The Early Years

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Copyright © Glencoe/McGraw-Hill, a division of The McGraw-Hill Companies, Inc.
Chapter 6, Section 1 (Pages 152–159)

The Early Years

Essential Question

What challenges did the American revolutionaries face at the start of the war?

Directions: As you read, complete a graphic organizer like the one below to list the challenges faced by the American revolutionaries at the start of the war.

The Opposing Sides (pages 153–155)

Why did the British

War could not be avoided after the Declaration of Independence. The British had many advantages. They had the strongest navy in the world and a well-trained army. They also had a large and wealthy empire. The British thought their military would quickly put down the rebellion.

The Patriots had serious disadvantages. The colonies did not have a regular army or a strong navy. The army did not have enough weapons or ammunition, and not all Americans supported the Patriot struggle for independence. Some people did not take sides. Some enslaved African Americans joined the British army because they hoped to earn their freedom. Many other people stayed loyal to Britain. These people were called Loyalists or Tories.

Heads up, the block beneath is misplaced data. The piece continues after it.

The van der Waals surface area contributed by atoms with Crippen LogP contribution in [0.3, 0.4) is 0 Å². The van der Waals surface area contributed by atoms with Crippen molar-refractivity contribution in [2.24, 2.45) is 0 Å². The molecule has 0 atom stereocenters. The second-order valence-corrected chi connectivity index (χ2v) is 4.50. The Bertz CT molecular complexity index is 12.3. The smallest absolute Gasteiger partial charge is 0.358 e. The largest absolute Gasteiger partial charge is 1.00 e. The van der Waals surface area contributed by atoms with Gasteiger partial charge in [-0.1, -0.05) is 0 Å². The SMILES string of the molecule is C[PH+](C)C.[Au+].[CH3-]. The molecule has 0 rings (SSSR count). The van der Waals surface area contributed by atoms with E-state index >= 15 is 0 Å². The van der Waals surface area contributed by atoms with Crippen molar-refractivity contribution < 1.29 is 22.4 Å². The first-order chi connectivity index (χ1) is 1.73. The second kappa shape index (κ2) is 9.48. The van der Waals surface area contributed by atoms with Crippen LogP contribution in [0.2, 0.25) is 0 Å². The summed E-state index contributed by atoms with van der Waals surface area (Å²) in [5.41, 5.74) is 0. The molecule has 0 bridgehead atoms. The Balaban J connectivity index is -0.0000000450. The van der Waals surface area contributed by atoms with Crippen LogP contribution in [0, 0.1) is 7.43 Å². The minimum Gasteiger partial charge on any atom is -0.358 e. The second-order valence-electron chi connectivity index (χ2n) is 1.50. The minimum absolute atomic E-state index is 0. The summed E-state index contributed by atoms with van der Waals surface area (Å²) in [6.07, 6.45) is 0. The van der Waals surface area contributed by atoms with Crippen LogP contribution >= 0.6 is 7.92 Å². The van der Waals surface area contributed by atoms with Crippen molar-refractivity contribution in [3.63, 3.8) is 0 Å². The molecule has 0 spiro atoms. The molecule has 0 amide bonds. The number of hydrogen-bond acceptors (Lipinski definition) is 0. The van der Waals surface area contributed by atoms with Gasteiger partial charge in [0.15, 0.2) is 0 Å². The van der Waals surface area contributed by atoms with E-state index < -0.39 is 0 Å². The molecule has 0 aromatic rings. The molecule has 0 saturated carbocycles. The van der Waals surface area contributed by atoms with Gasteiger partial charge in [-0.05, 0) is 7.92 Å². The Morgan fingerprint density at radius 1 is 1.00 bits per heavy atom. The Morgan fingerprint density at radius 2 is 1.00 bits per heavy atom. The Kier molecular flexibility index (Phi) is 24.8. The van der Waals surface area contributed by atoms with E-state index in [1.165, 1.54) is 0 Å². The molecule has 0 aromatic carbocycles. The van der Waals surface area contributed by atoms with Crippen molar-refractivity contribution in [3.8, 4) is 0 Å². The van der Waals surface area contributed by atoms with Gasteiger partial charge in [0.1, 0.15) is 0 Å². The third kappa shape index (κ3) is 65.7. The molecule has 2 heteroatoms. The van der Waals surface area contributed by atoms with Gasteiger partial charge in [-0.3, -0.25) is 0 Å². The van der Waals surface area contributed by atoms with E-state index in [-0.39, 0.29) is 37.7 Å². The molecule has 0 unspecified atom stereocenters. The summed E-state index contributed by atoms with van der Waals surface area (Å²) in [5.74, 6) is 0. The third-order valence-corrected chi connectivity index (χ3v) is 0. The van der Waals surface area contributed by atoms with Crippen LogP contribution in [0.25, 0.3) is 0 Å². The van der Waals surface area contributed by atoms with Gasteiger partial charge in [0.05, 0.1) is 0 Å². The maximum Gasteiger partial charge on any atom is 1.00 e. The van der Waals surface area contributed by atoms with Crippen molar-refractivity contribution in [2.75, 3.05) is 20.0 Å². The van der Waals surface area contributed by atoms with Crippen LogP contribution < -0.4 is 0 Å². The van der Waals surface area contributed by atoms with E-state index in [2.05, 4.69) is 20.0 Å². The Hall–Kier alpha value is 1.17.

The Patriots did have some advantages, however. Their biggest advantage was having George Washington as their leader. The Patriots were fighting for their own freedom.

They had a bigger stake in winning the war than did the mercenaries, or hired soldiers, who made up part of the British army. They were also fighting on their own land.

think the war would

be over quickly?

Circle the Patriot


Underline the Patriot


Copyright © Glencoe/McGraw-Hill, a division of The McGraw-Hill Companies, Inc.

The Opposing Sides (continued)

Both local militia and the Continental Army fought for the Patriot cause. The Continental Congress established the Continental Army. However, Congress relied on the states to recruit, or enlist, soldiers. Soldiers usually signed up for one year. Some women also fought with the Patriot forces. For example, Molly Pitcher joined her husband in battle, and Deborah Sampson dressed as a boy in order to join the army.

Patriot Defeats and Victories (pages 156–158)

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